It's no secret — we've endured a horrible season for weather on campus. Each day has been its own opportunity for students to prove their fortitude in these awful conditions.
The city probably has an even harder time addressing these hardships. Bloomington struggles with handling extreme weather, be it floods, ice or snow.
Wednesday greeted students with sirens, a number of walkways and roads becoming inaccessible and a Dunn Meadow that was largely submerged. Those who didn’t seek immediate cover were either left drenched or, in at least one case, made their way down the Jordan River via a giant inflatable duck.
This was all pretty laughable at first, but quickly became known colloquially as the “Great Flood of 2019.” Not to discount the work put forth by law enforcement, firefighters and various others involved with alleviating weather emergencies, but Bloomington just wasn’t built to handle these conditions. This wasn't just a campus issue, but even Monroe County's schools were affected by the conditions.
A great number of Bloomington homes and establishments are quite old. This is inevitable in a community that recently surpassed 200 years of, among other things, combating the ridiculous weather thrown its way.
Indeed, much of IU's mold issues have been pinned on leaking within buildings due to their age. By leaching through leaks and cracks in the timeworn exteriors of IU buildings, water can get inside and lead to rapid mold growth.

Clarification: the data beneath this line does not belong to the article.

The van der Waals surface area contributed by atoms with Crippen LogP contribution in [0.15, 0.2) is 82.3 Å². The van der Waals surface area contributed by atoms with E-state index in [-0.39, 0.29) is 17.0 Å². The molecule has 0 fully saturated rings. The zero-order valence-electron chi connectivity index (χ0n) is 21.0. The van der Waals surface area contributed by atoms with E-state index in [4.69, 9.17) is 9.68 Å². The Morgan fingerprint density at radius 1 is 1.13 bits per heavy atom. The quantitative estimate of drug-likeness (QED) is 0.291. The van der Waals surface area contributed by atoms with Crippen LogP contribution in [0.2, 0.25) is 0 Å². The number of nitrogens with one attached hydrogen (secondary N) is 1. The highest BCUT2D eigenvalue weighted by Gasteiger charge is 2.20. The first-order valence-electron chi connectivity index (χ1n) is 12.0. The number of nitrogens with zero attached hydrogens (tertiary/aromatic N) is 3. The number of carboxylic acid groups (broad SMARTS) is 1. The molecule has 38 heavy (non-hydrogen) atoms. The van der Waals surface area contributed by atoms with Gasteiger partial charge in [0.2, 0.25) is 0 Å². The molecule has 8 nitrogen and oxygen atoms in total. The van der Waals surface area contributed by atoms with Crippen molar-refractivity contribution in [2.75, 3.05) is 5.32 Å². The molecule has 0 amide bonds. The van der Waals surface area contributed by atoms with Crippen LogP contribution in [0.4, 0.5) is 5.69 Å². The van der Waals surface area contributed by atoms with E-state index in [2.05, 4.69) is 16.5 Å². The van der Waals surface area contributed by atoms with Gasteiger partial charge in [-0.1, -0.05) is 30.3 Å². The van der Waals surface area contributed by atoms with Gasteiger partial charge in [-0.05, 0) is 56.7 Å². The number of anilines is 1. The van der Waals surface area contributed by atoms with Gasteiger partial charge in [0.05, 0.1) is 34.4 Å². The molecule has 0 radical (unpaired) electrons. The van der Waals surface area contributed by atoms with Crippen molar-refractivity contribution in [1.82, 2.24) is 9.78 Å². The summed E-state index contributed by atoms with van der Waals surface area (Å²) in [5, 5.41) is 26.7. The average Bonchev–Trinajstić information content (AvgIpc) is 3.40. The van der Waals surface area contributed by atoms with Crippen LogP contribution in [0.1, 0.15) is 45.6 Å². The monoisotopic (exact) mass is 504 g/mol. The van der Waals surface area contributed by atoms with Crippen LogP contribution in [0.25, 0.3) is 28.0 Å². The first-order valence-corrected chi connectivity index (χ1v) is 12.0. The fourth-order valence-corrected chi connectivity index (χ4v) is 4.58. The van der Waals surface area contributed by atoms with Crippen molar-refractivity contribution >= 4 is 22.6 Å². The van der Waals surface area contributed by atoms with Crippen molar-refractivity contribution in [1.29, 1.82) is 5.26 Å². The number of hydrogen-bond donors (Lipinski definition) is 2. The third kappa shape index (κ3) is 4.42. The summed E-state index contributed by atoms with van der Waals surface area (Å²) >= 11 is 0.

If the building didn't leak, it could have flooded. It’s victimized staff members and friends. No one is safe from the raging rapids, it seems.
And as soon as rain turns to snow, you better believe that it will induce a rapid shift with pandemonium from students. Classes were cancelled Feb. 1 due to a drop in temperature to a wind chill 40 degrees below zero. This was only the 13th class cancellation since 1908.
Before the final decision to keep students home, the cathartic clicks of over 20,000 supporters of a petition to cancel classes reverberated throughout campus. Unfortunately, many students still had to venture onto campus for either work, club meetings or other obligations.
You better believe Bloomington will not be able to handle the ice whenever these frigid temperatures terrorize campus. While we like to think that preemptive salting of streets and walkways will pacify any concerns of slipperiness, we can never be too sure.
In fact, one of the only redeeming results of Bloomington’s never-ending ice fest was learning about the IU service that will clear icy spots on campus if you give them a call about slippery locations on campus. Pretty cool, right?
In these polarizing times, if there is only one topic over which we can commiserate, it is the onslaught of rain, snow and ice that we’ve all endured in just under a two-week time span. As soon as the next wave of severe weather blasts campus, be sure to watch Bloomington fall apart in its wake.
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